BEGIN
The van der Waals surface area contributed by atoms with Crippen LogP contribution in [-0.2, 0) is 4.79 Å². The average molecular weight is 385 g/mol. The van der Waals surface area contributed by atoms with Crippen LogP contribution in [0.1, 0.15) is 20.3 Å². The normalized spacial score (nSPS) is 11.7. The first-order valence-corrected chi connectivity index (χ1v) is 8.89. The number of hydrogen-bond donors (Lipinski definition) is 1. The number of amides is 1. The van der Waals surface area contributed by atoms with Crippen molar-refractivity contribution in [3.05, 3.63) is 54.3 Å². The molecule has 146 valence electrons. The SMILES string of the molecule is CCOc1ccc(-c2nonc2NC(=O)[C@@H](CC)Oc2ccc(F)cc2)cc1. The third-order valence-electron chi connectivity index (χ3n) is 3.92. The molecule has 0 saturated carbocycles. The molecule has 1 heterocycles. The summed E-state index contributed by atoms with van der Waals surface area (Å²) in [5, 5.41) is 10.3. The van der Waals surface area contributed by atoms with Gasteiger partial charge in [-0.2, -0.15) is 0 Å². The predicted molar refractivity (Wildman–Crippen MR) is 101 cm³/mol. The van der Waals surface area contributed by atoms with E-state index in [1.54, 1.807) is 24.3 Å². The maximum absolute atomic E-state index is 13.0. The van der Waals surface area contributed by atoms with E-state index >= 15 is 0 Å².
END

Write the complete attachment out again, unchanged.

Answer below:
The van der Waals surface area contributed by atoms with Crippen LogP contribution in [-0.2, 0) is 4.79 Å². The average molecular weight is 385 g/mol. The van der Waals surface area contributed by atoms with Crippen LogP contribution in [0.1, 0.15) is 20.3 Å². The normalized spacial score (nSPS) is 11.7. The first-order valence-corrected chi connectivity index (χ1v) is 8.89. The number of hydrogen-bond donors (Lipinski definition) is 1. The number of amides is 1. The van der Waals surface area contributed by atoms with Crippen molar-refractivity contribution in [3.05, 3.63) is 54.3 Å². The molecule has 146 valence electrons. The SMILES string of the molecule is CCOc1ccc(-c2nonc2NC(=O)[C@@H](CC)Oc2ccc(F)cc2)cc1. The third-order valence-electron chi connectivity index (χ3n) is 3.92. The molecule has 0 saturated carbocycles. The molecule has 1 heterocycles. The summed E-state index contributed by atoms with van der Waals surface area (Å²) in [5, 5.41) is 10.3. The van der Waals surface area contributed by atoms with Gasteiger partial charge in [-0.2, -0.15) is 0 Å². The predicted molar refractivity (Wildman–Crippen MR) is 101 cm³/mol. The van der Waals surface area contributed by atoms with E-state index in [1.54, 1.807) is 24.3 Å². The maximum absolute atomic E-state index is 13.0. The van der Waals surface area contributed by atoms with E-state index >= 15 is 0 Å².